Then there's that question that's caused so much grief, and the follow-up praise of Theresa Rebeck's piece. This has been read as an endorsement of "bourgeois conservatism" and of one single theatrical style (quoting Isaac at Parabasis): "the kind of cookie cutter reenactments of our culture that we get almost-for-free every day on our television sets"; "in our age, only Realism will do."

This would surely be a problematic claim if made by a leading theater critic at the nation's leading newspaper in the nation's leading theater city. The only problem is, I don't see how you squeeze that sour juice out of what Isherwood said.

To paraphrase, I take him as saying: Many playwrights think it's necessary to create fantastical and highly theatrical new worlds in their works today (whether it's to get produced, connect with a distracted audience, etc.). However, it's not necessary for those ends, and may not even be sufficient, since many of these same plays (as he criticizes them earlier in the article) fail to say or reveal much of substance about the verities of human experience -- the way people think and act and love and fear and try (and sometimes fail) as they make their way through life.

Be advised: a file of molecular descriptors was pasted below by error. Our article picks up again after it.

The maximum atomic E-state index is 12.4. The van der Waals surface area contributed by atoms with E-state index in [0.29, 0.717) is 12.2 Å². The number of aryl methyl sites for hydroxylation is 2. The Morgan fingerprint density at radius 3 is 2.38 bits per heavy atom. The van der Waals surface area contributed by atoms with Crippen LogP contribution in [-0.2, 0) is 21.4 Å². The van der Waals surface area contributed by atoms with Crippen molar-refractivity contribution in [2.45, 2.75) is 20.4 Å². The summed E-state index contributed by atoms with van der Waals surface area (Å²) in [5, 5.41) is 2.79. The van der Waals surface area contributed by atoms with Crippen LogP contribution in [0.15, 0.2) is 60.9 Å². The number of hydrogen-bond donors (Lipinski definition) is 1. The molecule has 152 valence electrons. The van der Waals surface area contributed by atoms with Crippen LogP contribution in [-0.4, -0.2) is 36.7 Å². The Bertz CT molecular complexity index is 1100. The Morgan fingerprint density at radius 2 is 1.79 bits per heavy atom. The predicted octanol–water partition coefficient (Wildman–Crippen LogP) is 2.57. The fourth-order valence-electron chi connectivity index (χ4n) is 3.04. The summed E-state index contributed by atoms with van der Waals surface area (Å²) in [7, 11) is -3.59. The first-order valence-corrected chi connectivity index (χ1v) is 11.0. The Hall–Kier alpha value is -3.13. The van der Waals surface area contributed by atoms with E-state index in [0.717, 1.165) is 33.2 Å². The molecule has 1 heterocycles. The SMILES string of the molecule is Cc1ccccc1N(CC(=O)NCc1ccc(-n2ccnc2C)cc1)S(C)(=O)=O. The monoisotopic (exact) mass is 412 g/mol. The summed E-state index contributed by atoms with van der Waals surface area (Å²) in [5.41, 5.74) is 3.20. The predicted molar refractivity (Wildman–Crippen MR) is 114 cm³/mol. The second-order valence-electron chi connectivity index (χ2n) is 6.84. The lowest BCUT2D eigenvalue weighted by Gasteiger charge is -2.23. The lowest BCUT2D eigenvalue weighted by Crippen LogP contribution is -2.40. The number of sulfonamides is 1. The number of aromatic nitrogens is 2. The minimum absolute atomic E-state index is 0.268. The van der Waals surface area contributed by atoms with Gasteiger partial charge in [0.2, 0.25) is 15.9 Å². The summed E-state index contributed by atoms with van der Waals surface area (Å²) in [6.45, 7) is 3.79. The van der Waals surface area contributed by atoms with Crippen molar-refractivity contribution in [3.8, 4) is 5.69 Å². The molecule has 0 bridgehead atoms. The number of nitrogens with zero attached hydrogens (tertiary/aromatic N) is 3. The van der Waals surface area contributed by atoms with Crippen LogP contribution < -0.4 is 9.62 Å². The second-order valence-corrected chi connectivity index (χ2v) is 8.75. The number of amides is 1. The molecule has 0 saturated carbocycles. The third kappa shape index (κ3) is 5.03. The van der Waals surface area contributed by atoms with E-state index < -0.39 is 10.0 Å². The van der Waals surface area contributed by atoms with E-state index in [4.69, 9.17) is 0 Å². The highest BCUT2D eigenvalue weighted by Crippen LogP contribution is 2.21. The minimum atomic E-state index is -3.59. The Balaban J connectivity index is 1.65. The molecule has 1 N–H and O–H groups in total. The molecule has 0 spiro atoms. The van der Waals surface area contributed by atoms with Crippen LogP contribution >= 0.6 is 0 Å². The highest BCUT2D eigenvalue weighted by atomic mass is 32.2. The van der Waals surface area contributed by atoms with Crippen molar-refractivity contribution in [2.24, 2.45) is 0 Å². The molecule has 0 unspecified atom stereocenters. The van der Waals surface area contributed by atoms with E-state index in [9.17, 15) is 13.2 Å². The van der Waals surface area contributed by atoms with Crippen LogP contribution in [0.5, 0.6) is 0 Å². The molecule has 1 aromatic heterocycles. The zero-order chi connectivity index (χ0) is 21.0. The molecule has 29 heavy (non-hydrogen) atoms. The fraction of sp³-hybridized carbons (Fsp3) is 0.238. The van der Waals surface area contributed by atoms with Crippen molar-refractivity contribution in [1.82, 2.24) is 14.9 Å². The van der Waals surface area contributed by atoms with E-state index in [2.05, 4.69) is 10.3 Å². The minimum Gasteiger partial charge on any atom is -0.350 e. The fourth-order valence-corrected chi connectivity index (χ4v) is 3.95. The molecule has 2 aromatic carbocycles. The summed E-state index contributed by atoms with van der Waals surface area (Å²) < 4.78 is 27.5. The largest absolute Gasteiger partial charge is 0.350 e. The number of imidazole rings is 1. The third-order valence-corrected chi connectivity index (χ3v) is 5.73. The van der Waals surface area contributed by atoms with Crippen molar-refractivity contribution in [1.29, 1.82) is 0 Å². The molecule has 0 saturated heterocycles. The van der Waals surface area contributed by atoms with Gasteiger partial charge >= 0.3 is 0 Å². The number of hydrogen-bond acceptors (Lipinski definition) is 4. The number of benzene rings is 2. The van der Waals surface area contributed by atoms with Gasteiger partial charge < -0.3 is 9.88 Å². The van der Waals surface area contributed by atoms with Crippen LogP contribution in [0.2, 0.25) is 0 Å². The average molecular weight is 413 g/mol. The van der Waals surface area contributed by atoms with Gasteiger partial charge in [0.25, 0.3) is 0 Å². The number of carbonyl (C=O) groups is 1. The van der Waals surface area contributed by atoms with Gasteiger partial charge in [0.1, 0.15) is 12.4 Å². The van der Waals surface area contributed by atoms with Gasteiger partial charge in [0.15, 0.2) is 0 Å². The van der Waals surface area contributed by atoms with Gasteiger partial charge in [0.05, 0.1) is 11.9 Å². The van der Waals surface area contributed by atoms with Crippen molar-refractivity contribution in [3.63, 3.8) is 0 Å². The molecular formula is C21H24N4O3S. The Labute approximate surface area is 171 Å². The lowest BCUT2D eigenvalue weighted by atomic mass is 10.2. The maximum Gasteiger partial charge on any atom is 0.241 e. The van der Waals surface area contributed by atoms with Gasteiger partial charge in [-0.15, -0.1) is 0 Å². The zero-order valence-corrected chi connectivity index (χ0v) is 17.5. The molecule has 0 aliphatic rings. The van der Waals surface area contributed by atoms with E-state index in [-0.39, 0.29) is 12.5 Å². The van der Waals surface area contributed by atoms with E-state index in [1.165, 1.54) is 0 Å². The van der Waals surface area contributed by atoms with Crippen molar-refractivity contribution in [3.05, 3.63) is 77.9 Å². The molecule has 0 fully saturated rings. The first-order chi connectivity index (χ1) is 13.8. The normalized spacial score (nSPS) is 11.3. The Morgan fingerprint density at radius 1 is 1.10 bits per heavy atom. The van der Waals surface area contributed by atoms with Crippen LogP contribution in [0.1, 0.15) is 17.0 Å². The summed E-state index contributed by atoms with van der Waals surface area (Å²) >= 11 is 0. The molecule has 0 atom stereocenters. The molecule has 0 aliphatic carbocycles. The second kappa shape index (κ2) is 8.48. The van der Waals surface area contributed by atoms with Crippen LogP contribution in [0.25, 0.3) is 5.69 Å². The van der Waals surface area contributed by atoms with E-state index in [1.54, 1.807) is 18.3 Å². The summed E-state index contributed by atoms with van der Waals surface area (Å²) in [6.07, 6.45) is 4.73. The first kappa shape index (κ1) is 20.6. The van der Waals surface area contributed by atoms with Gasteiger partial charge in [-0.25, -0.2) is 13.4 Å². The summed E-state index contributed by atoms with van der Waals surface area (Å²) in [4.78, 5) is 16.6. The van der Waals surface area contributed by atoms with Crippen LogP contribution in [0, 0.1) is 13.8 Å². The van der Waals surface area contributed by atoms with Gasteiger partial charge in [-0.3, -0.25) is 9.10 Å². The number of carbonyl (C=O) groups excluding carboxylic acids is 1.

It's on these grounds that he praises Rebeck's play, both while talking about it earlier, and in the final paragraph: "As Ms. Rebeck's intimate and affecting play reminds us, the one [world] we live in still provides durable material for theater that moves us, makes us laugh and allows us to see even a small frame of experience in a new light."